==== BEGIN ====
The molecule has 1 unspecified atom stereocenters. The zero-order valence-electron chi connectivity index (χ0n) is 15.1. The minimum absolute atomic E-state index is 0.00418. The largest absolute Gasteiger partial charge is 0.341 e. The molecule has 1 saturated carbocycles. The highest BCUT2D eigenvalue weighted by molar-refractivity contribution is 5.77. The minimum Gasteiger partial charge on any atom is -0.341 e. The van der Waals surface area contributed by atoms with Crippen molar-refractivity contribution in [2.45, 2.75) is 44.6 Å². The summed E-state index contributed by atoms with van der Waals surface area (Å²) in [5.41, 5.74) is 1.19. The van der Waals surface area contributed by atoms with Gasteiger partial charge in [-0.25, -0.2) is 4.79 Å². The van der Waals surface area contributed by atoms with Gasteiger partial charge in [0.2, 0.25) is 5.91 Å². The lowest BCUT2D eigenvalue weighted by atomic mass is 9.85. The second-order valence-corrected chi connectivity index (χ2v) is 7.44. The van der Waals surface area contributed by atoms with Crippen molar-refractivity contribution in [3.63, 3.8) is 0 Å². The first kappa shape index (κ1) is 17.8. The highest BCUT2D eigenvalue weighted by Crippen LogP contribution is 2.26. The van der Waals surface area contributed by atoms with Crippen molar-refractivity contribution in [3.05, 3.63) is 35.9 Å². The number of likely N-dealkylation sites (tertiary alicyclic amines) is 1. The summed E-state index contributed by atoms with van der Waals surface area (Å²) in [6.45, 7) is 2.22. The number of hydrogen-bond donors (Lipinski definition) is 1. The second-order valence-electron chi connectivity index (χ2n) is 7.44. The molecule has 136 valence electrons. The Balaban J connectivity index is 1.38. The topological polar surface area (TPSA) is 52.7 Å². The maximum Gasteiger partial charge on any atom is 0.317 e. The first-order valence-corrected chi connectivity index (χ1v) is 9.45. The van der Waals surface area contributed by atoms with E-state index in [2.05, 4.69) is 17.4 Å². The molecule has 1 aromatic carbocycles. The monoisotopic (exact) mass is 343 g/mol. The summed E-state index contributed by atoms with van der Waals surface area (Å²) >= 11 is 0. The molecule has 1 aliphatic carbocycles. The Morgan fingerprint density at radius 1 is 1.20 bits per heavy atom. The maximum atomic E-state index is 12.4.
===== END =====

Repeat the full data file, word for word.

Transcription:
The molecule has 1 unspecified atom stereocenters. The zero-order valence-electron chi connectivity index (χ0n) is 15.1. The minimum absolute atomic E-state index is 0.00418. The largest absolute Gasteiger partial charge is 0.341 e. The molecule has 1 saturated carbocycles. The highest BCUT2D eigenvalue weighted by molar-refractivity contribution is 5.77. The minimum Gasteiger partial charge on any atom is -0.341 e. The van der Waals surface area contributed by atoms with Crippen molar-refractivity contribution in [2.45, 2.75) is 44.6 Å². The summed E-state index contributed by atoms with van der Waals surface area (Å²) in [5.41, 5.74) is 1.19. The van der Waals surface area contributed by atoms with Gasteiger partial charge in [-0.25, -0.2) is 4.79 Å². The van der Waals surface area contributed by atoms with Gasteiger partial charge in [0.2, 0.25) is 5.91 Å². The lowest BCUT2D eigenvalue weighted by atomic mass is 9.85. The second-order valence-corrected chi connectivity index (χ2v) is 7.44. The van der Waals surface area contributed by atoms with Crippen molar-refractivity contribution in [3.63, 3.8) is 0 Å². The first kappa shape index (κ1) is 17.8. The highest BCUT2D eigenvalue weighted by Crippen LogP contribution is 2.26. The van der Waals surface area contributed by atoms with Crippen molar-refractivity contribution in [3.05, 3.63) is 35.9 Å². The number of likely N-dealkylation sites (tertiary alicyclic amines) is 1. The summed E-state index contributed by atoms with van der Waals surface area (Å²) in [6.45, 7) is 2.22. The number of hydrogen-bond donors (Lipinski definition) is 1. The second-order valence-electron chi connectivity index (χ2n) is 7.44. The molecule has 136 valence electrons. The Balaban J connectivity index is 1.38. The topological polar surface area (TPSA) is 52.7 Å². The maximum Gasteiger partial charge on any atom is 0.317 e. The first-order valence-corrected chi connectivity index (χ1v) is 9.45. The van der Waals surface area contributed by atoms with E-state index in [2.05, 4.69) is 17.4 Å². The molecule has 1 aromatic carbocycles. The monoisotopic (exact) mass is 343 g/mol. The summed E-state index contributed by atoms with van der Waals surface area (Å²) >= 11 is 0. The molecule has 1 aliphatic carbocycles. The Morgan fingerprint density at radius 1 is 1.20 bits per heavy atom. The maximum atomic E-state index is 12.4.